Extractive industries have made a considerable contribution to Latin America’s economic growth this century, especially in countries along the Pacific Rim (i.e., Chile, Colombia, and Peru). Of those nations, perhaps greatest recent impact of the resource boom has been in Peru—contributing a large share to the country’s remarkable GDP growth of 6.9 percent in 2011. Today Peru is the world’s second-largest producer of copper, silver and zinc, in terms of output, and the sixth-largest producer of gold.
In recent decades, due to international pressure, demands from shareholders and greater commitment within the companies to corporate social responsibility and sustainable development, many mining companies have taken dramatic steps to support local communities, reduce the environmental impact of the industry and improve conditions for workers. But given the scale of these endeavors and their nature, mistakes will still happen—and they often have serious consequences. Consider Compañía Minera Antamina S.A., a copper producer that is one of the largest mines in Peru, which experienced a spill of toxic copper slurry in the end of July that sickened over 200 locals and caused Peruvian environmental authorities to consider toughening their oversight.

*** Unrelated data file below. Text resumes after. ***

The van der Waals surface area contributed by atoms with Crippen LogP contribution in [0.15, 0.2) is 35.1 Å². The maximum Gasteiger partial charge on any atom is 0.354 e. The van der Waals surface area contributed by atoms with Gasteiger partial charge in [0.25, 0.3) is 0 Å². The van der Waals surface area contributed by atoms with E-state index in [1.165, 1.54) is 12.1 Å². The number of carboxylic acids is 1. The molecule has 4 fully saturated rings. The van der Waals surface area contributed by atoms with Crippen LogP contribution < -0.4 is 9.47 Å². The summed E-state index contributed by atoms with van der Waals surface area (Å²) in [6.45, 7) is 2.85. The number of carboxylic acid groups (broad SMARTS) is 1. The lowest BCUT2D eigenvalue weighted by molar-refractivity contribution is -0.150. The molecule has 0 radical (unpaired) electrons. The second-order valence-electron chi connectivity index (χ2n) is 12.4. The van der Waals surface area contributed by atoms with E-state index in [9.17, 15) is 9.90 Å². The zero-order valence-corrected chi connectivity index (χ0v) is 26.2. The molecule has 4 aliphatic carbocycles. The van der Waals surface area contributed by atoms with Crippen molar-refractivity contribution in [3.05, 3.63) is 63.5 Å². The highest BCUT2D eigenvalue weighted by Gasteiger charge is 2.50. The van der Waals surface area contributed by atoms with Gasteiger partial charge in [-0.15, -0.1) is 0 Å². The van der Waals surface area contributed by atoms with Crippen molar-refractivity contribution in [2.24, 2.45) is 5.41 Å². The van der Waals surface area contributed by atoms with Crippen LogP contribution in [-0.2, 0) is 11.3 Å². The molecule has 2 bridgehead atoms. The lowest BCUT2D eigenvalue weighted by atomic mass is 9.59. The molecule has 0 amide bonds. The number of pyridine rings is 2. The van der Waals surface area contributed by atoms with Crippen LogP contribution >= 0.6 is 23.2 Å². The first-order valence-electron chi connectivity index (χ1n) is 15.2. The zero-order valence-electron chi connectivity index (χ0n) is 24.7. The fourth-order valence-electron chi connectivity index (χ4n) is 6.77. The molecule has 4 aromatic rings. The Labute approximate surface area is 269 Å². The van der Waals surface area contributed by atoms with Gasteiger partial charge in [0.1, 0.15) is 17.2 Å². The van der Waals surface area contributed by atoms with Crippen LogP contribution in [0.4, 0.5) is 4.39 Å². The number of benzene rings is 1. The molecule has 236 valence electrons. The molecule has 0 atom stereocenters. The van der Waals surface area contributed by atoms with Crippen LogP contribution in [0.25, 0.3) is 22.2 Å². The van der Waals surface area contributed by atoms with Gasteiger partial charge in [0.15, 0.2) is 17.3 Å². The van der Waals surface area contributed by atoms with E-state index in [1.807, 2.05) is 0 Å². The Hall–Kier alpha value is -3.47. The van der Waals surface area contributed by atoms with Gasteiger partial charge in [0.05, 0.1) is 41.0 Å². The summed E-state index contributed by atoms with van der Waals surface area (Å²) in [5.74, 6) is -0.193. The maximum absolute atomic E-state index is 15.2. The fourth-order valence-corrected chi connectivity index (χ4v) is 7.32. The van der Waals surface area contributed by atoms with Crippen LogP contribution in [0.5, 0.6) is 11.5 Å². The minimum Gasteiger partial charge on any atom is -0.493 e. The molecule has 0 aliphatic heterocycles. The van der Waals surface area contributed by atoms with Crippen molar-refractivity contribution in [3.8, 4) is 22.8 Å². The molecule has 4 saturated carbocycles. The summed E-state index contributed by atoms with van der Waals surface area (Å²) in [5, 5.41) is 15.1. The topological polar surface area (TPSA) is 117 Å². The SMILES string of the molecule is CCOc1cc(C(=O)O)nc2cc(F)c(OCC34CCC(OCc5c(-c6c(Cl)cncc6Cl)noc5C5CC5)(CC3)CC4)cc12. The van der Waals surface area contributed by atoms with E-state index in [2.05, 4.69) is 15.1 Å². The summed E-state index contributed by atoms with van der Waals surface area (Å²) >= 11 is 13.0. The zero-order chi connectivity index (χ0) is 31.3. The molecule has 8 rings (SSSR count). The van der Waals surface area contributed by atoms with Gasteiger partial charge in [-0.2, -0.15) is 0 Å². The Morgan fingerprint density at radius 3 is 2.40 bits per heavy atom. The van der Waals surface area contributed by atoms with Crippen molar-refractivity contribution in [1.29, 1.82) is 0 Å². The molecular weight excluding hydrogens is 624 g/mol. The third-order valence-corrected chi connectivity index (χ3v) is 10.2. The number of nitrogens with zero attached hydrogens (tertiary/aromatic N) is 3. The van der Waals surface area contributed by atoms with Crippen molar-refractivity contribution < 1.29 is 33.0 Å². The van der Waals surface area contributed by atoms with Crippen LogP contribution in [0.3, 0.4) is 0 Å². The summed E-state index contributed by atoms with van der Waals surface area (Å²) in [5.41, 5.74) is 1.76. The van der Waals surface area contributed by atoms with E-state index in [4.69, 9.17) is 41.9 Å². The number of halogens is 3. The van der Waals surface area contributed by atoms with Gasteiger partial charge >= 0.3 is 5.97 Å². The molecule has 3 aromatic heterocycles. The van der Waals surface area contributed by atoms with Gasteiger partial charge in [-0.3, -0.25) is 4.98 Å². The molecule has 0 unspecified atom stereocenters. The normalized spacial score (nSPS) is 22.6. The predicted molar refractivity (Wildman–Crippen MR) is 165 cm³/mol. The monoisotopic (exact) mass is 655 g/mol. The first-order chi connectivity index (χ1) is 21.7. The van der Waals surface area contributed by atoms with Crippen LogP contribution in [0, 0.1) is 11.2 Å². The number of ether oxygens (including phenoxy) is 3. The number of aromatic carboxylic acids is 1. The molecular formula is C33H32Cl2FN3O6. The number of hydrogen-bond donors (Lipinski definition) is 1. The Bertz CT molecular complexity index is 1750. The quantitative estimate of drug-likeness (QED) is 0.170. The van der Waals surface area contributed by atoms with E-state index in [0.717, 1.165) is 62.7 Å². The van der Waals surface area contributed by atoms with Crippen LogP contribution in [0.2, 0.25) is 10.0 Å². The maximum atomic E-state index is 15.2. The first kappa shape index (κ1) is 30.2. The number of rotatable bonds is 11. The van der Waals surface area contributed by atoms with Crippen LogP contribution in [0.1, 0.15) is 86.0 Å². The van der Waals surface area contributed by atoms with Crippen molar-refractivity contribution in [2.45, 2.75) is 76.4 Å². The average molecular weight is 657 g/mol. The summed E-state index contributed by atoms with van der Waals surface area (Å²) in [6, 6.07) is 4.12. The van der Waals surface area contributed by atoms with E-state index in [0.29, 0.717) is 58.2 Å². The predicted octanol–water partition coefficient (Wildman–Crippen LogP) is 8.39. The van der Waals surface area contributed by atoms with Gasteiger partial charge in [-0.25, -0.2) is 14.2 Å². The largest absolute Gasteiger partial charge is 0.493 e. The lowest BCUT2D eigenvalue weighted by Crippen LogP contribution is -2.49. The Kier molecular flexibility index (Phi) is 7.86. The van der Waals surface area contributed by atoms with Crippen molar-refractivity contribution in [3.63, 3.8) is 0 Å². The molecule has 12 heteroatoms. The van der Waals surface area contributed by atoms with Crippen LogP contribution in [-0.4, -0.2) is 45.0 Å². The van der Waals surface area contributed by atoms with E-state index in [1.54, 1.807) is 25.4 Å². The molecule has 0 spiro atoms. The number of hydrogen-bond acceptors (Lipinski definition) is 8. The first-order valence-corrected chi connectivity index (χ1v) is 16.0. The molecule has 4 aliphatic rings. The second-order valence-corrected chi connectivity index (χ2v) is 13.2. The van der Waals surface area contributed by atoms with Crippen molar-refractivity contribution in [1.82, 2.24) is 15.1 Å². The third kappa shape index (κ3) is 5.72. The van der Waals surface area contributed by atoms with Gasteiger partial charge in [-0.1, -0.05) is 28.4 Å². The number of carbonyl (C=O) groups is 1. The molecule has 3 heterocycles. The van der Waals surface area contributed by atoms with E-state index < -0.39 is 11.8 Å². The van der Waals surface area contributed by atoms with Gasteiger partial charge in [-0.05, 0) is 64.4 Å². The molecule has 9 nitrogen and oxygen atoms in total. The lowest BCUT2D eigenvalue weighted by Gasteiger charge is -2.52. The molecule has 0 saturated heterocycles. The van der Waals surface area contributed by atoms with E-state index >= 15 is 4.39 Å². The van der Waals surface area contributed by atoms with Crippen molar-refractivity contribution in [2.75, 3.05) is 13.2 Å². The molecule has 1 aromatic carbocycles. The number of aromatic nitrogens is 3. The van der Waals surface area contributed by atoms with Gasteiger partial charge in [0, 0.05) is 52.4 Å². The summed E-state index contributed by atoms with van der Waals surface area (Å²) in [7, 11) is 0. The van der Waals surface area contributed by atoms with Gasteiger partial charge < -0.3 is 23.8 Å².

How does an incident such as this affect local communities in areas surrounding the mine? Nicolas Villaume traveled to Huaraz, Peru, last month to document the spill, the communities’ reactions and the company’s response.